those altered licenses are not fully consistent with Kentucky statute, but such deviations do not render the marriages ineffective. Thus, the Third-Party Defendants have and will continue to recognize as valid those marriages solemnized pursuant to the altered licenses for purposes of the governmental rights, benefits, and responsibilities conveyed by the Executive Branch agencies over which Governor Beshear exercises supervisory control.This led the ACLU to file a motion (full text) on Nov. 20 urging to court to require licenses to be issued in their original unaltered form, stating:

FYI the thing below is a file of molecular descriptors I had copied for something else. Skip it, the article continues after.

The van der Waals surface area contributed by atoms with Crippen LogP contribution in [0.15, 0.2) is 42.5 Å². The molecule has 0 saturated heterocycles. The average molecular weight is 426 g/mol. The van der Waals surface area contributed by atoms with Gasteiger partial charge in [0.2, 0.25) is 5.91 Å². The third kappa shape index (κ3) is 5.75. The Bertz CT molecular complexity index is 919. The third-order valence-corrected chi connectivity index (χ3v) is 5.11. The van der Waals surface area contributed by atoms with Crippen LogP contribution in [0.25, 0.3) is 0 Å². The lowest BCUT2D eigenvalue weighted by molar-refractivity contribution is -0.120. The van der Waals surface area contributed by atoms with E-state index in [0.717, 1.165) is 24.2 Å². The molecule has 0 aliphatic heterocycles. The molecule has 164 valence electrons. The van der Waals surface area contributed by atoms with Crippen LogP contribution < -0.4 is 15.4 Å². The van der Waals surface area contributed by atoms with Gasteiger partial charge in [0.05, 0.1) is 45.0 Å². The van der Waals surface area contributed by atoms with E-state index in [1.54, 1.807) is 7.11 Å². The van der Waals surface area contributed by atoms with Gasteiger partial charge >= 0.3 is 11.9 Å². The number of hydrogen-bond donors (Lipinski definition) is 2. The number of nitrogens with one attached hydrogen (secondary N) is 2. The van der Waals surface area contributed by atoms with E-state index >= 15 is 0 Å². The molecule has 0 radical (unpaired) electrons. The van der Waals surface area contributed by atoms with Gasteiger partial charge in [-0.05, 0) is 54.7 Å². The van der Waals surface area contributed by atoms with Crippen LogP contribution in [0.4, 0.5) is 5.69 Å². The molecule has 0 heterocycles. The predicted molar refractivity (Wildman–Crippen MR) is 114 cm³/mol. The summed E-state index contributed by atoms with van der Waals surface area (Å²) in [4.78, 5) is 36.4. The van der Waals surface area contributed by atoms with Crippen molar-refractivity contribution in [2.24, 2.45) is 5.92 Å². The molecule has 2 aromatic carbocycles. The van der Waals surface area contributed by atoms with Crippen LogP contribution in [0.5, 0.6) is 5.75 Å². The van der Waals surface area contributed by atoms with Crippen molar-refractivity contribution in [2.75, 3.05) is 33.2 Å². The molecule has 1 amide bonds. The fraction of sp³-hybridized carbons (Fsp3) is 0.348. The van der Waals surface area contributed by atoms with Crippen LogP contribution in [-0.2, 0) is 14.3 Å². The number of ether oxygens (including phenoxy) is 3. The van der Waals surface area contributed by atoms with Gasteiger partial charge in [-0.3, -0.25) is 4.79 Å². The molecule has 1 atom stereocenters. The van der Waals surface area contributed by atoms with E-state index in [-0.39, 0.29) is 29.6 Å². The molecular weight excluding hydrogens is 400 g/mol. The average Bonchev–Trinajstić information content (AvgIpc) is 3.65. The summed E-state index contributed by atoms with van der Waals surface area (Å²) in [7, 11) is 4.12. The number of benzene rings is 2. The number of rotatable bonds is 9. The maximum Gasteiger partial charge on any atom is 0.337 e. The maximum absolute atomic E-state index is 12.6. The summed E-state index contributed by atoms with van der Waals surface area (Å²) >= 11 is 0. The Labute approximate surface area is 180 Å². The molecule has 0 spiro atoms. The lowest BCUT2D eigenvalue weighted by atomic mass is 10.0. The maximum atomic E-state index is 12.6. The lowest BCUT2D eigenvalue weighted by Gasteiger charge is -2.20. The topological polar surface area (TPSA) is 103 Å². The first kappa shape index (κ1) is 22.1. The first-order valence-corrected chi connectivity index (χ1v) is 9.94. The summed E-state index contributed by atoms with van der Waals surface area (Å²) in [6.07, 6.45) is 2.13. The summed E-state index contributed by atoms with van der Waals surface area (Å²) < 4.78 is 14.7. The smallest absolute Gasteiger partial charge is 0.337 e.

As Governor Beshear has now recognized, Davis’ actions have created considerable uncertainty regarding the legality of the altered marriage licenses. They impose significant and ongoing harm on Rowan County couples who are legally eligible to marry but now face doubt and fear that a marriage solemnized pursuant to an altered marriage license could be held invalid at some unknown time in the future. And Davis’ actions effectively brand the altered licenses with a stamp of animus against gay people. This Court can and should eliminate the uncertainty and harm by enforcing its prior orders....Meanwhile, accordidng to the Nov. 6 International Business Times, Republican Kentucky Gov.-elect Matt Bevin says that when he is sworn in on Dec. 8, he will issue an executive order removing county clerks' names from state marriage licenses, hoping that this will resolve the problem.